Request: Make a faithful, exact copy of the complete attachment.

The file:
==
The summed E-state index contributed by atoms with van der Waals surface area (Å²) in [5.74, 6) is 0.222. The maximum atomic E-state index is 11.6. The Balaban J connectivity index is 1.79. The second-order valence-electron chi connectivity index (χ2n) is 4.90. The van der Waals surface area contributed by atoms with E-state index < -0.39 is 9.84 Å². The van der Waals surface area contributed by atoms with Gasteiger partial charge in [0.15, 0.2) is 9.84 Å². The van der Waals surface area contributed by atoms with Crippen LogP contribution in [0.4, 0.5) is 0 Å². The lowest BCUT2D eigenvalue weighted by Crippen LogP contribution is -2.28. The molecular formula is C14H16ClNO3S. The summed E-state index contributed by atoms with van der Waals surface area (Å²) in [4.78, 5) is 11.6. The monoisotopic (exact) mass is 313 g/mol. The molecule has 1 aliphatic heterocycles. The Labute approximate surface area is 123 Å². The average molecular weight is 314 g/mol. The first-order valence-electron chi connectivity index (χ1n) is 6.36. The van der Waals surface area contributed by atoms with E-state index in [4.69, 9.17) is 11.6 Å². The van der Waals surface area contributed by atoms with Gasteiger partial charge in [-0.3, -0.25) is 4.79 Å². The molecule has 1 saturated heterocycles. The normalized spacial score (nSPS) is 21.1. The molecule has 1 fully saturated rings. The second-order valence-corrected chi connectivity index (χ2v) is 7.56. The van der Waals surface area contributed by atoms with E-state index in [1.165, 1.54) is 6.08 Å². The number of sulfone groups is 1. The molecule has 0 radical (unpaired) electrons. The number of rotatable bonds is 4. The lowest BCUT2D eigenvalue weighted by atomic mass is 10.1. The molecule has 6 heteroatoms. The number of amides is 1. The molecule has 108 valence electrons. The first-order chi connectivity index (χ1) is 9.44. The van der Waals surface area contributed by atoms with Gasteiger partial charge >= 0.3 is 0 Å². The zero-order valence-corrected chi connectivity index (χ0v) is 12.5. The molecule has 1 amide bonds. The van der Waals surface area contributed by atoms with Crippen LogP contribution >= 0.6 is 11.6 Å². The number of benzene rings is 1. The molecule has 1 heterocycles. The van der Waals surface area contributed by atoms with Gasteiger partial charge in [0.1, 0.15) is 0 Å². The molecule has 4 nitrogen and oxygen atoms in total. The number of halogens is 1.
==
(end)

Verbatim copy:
The summed E-state index contributed by atoms with van der Waals surface area (Å²) in [5.74, 6) is 0.222. The maximum atomic E-state index is 11.6. The Balaban J connectivity index is 1.79. The second-order valence-electron chi connectivity index (χ2n) is 4.90. The van der Waals surface area contributed by atoms with E-state index < -0.39 is 9.84 Å². The van der Waals surface area contributed by atoms with Gasteiger partial charge in [0.15, 0.2) is 9.84 Å². The van der Waals surface area contributed by atoms with Crippen LogP contribution in [0.4, 0.5) is 0 Å². The lowest BCUT2D eigenvalue weighted by Crippen LogP contribution is -2.28. The molecular formula is C14H16ClNO3S. The summed E-state index contributed by atoms with van der Waals surface area (Å²) in [4.78, 5) is 11.6. The monoisotopic (exact) mass is 313 g/mol. The molecule has 1 aliphatic heterocycles. The Labute approximate surface area is 123 Å². The average molecular weight is 314 g/mol. The first-order valence-electron chi connectivity index (χ1n) is 6.36. The van der Waals surface area contributed by atoms with E-state index in [4.69, 9.17) is 11.6 Å². The van der Waals surface area contributed by atoms with Gasteiger partial charge in [-0.3, -0.25) is 4.79 Å². The molecule has 1 saturated heterocycles. The normalized spacial score (nSPS) is 21.1. The molecule has 1 fully saturated rings. The second-order valence-corrected chi connectivity index (χ2v) is 7.56. The van der Waals surface area contributed by atoms with E-state index in [1.165, 1.54) is 6.08 Å². The number of sulfone groups is 1. The molecule has 0 radical (unpaired) electrons. The number of rotatable bonds is 4. The lowest BCUT2D eigenvalue weighted by atomic mass is 10.1. The molecule has 6 heteroatoms. The number of amides is 1. The molecule has 108 valence electrons. The first-order chi connectivity index (χ1) is 9.44. The van der Waals surface area contributed by atoms with Gasteiger partial charge >= 0.3 is 0 Å². The zero-order valence-corrected chi connectivity index (χ0v) is 12.5. The molecule has 1 amide bonds. The van der Waals surface area contributed by atoms with Crippen LogP contribution >= 0.6 is 11.6 Å². The number of benzene rings is 1. The molecule has 1 heterocycles. The van der Waals surface area contributed by atoms with Gasteiger partial charge in [0.1, 0.15) is 0 Å². The molecule has 4 nitrogen and oxygen atoms in total. The number of halogens is 1.